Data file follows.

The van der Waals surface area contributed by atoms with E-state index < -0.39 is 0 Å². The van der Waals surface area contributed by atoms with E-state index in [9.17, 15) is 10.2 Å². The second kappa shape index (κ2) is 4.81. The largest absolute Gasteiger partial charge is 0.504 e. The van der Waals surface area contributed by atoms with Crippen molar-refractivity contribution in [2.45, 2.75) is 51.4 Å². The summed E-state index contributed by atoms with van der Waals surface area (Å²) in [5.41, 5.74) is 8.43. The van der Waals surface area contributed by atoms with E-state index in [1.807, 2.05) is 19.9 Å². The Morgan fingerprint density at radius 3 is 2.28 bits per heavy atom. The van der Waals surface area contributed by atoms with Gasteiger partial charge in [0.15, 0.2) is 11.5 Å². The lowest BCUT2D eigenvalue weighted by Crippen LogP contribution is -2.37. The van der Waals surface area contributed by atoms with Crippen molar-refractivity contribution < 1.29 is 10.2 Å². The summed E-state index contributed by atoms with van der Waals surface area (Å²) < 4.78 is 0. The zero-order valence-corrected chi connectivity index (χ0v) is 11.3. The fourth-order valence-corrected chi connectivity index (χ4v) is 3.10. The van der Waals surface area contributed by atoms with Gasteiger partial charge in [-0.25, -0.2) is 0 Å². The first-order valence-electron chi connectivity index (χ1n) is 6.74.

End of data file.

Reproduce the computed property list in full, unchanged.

The van der Waals surface area contributed by atoms with E-state index < -0.39 is 0 Å². The van der Waals surface area contributed by atoms with E-state index in [9.17, 15) is 10.2 Å². The second kappa shape index (κ2) is 4.81. The largest absolute Gasteiger partial charge is 0.504 e. The van der Waals surface area contributed by atoms with Crippen molar-refractivity contribution in [2.45, 2.75) is 51.4 Å². The summed E-state index contributed by atoms with van der Waals surface area (Å²) in [5.41, 5.74) is 8.43. The van der Waals surface area contributed by atoms with E-state index in [1.807, 2.05) is 19.9 Å². The Morgan fingerprint density at radius 3 is 2.28 bits per heavy atom. The van der Waals surface area contributed by atoms with Gasteiger partial charge in [0.15, 0.2) is 11.5 Å². The lowest BCUT2D eigenvalue weighted by Crippen LogP contribution is -2.37. The van der Waals surface area contributed by atoms with Crippen molar-refractivity contribution < 1.29 is 10.2 Å². The summed E-state index contributed by atoms with van der Waals surface area (Å²) < 4.78 is 0. The zero-order valence-corrected chi connectivity index (χ0v) is 11.3. The fourth-order valence-corrected chi connectivity index (χ4v) is 3.10. The van der Waals surface area contributed by atoms with Gasteiger partial charge in [-0.25, -0.2) is 0 Å². The first-order valence-electron chi connectivity index (χ1n) is 6.74.